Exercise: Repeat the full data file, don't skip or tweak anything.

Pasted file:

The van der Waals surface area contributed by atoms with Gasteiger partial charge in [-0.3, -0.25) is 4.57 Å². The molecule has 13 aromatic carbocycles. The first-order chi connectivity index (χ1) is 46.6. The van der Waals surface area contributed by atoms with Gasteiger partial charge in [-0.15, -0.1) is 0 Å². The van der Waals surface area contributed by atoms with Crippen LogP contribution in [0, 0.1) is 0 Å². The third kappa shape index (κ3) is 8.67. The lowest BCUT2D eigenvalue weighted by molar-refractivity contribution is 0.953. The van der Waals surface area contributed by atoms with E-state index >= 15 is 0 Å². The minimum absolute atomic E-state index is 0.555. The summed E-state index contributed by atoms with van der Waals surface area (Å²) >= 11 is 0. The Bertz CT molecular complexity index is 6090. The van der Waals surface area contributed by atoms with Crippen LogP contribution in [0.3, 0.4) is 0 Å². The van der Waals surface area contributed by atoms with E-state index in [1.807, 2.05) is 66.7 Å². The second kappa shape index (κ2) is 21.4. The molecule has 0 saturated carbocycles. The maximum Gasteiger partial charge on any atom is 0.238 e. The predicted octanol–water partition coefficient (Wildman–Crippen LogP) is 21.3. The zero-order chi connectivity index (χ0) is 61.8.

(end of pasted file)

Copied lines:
The van der Waals surface area contributed by atoms with Gasteiger partial charge in [-0.3, -0.25) is 4.57 Å². The molecule has 13 aromatic carbocycles. The first-order chi connectivity index (χ1) is 46.6. The van der Waals surface area contributed by atoms with Gasteiger partial charge in [-0.15, -0.1) is 0 Å². The van der Waals surface area contributed by atoms with Crippen LogP contribution in [0, 0.1) is 0 Å². The third kappa shape index (κ3) is 8.67. The lowest BCUT2D eigenvalue weighted by molar-refractivity contribution is 0.953. The van der Waals surface area contributed by atoms with E-state index >= 15 is 0 Å². The minimum absolute atomic E-state index is 0.555. The summed E-state index contributed by atoms with van der Waals surface area (Å²) >= 11 is 0. The Bertz CT molecular complexity index is 6090. The van der Waals surface area contributed by atoms with Crippen LogP contribution in [0.3, 0.4) is 0 Å². The van der Waals surface area contributed by atoms with E-state index in [1.807, 2.05) is 66.7 Å². The second kappa shape index (κ2) is 21.4. The molecule has 0 saturated carbocycles. The maximum Gasteiger partial charge on any atom is 0.238 e. The predicted octanol–water partition coefficient (Wildman–Crippen LogP) is 21.3. The zero-order chi connectivity index (χ0) is 61.8.